I woke abruptly when a friend asked, “Did you read Reka Basu’s column about Monsanto winning the World Food Prize?”
“What?” This was a bad dream.
But, yes, Basu had written in the Des Moines Register, appalled that Robert Fraley of Monsanto was one of three winners of the 2013 World Food Prize. I applauded as she detailed why it was terrible that a prominent Monsanto scientist won a prize for improving the “quality, quantity, or availability” of food in the world.
I go way back with Monsanto. In 2004, I wrote an essay saying that we need to apply our ethics in food choices because much of our food is produced in ways that harm our land or are unnecessarily cruel to animals. Ethical choices are particularly important because genetically modified organisms or GMO’s are present in more and more of our food. Mr. Fraley of Monsanto was critical to the creation and promotion of those GMO’s which require genes from one plant or animal to be spliced into another.
My research inspired my vow to buy organic as much as I could. Other than raising my own food, it’s the only way to avoid GMO and to avoid supporting Monsanto.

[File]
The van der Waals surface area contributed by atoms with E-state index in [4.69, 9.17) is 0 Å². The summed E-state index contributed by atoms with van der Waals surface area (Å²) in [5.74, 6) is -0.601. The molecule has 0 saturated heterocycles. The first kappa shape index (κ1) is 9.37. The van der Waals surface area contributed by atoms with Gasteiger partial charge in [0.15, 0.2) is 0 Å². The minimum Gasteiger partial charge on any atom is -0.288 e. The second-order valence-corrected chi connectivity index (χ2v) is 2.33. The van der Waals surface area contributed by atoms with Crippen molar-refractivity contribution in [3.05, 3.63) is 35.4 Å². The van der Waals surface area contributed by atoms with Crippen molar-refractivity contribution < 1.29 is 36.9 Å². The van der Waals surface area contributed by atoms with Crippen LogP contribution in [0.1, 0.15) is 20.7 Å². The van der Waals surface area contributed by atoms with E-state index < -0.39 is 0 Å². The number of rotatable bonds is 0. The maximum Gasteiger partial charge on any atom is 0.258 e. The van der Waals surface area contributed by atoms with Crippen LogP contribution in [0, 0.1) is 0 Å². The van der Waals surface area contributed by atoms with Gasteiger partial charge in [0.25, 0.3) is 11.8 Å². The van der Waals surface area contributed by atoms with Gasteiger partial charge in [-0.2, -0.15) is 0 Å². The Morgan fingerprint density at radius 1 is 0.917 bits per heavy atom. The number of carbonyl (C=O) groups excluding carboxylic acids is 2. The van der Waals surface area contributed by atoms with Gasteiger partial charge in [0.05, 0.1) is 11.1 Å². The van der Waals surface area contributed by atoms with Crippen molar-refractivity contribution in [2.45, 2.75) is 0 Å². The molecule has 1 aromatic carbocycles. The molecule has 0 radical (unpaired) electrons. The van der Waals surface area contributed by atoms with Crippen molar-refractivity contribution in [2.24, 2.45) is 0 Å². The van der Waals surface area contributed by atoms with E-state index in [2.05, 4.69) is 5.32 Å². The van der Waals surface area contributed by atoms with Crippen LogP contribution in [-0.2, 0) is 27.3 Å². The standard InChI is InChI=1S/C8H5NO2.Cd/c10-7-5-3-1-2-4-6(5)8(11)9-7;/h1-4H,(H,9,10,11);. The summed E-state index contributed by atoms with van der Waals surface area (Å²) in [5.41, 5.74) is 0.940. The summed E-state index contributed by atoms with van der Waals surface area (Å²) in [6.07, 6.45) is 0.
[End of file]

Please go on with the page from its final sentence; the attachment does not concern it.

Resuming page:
I don’t call Monsanto evil because they created GMO’s, but evil for the sly – successful – way they promote themselves, ignoring the risk to all of us and the only earth we know.
Monsanto uses food scarcity and the world’s expanding population as a way to promote its biotech seeds. In fact, there is enough food to feed the world now, if we could only DISTRIBUTE it more fairly. And the GMO seeds most widely used aren’t engineered to enhance nutrition but to resist Monsanto’s Round-Up Ready herbicide when it’s sprayed on the weeds that threaten crops. Their biggest seller is Round-Up Ready.